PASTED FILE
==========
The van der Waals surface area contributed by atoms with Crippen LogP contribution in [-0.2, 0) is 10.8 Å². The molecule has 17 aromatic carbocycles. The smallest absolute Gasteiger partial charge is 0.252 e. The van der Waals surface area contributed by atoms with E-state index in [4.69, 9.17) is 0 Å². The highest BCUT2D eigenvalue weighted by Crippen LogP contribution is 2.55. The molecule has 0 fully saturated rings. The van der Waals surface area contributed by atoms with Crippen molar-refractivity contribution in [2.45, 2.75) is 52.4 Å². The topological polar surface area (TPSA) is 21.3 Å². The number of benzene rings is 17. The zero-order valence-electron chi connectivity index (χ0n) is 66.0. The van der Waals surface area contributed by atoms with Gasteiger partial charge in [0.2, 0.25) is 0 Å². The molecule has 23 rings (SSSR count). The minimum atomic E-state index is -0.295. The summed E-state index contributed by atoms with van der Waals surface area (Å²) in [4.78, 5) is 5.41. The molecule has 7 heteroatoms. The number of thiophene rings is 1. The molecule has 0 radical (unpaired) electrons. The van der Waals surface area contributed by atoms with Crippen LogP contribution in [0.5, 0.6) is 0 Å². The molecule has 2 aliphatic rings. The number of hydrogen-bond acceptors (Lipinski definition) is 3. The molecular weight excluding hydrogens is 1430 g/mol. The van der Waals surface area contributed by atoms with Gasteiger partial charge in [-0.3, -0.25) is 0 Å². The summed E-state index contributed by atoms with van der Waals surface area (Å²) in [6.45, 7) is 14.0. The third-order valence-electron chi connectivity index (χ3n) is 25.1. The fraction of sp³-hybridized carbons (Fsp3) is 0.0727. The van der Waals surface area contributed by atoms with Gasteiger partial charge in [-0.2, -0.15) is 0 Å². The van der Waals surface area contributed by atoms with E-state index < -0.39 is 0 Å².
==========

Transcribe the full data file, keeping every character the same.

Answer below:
The van der Waals surface area contributed by atoms with Crippen LogP contribution in [-0.2, 0) is 10.8 Å². The molecule has 17 aromatic carbocycles. The smallest absolute Gasteiger partial charge is 0.252 e. The van der Waals surface area contributed by atoms with E-state index in [4.69, 9.17) is 0 Å². The highest BCUT2D eigenvalue weighted by Crippen LogP contribution is 2.55. The molecule has 0 fully saturated rings. The van der Waals surface area contributed by atoms with Crippen molar-refractivity contribution in [2.45, 2.75) is 52.4 Å². The topological polar surface area (TPSA) is 21.3 Å². The number of benzene rings is 17. The zero-order valence-electron chi connectivity index (χ0n) is 66.0. The van der Waals surface area contributed by atoms with Gasteiger partial charge in [0.2, 0.25) is 0 Å². The molecule has 23 rings (SSSR count). The minimum atomic E-state index is -0.295. The summed E-state index contributed by atoms with van der Waals surface area (Å²) in [4.78, 5) is 5.41. The molecule has 7 heteroatoms. The number of thiophene rings is 1. The molecule has 0 radical (unpaired) electrons. The van der Waals surface area contributed by atoms with Crippen LogP contribution in [0.5, 0.6) is 0 Å². The molecule has 2 aliphatic rings. The number of hydrogen-bond acceptors (Lipinski definition) is 3. The molecular weight excluding hydrogens is 1430 g/mol. The van der Waals surface area contributed by atoms with Gasteiger partial charge in [-0.3, -0.25) is 0 Å². The summed E-state index contributed by atoms with van der Waals surface area (Å²) in [6.45, 7) is 14.0. The third-order valence-electron chi connectivity index (χ3n) is 25.1. The fraction of sp³-hybridized carbons (Fsp3) is 0.0727. The van der Waals surface area contributed by atoms with Gasteiger partial charge in [-0.2, -0.15) is 0 Å². The van der Waals surface area contributed by atoms with E-state index < -0.39 is 0 Å².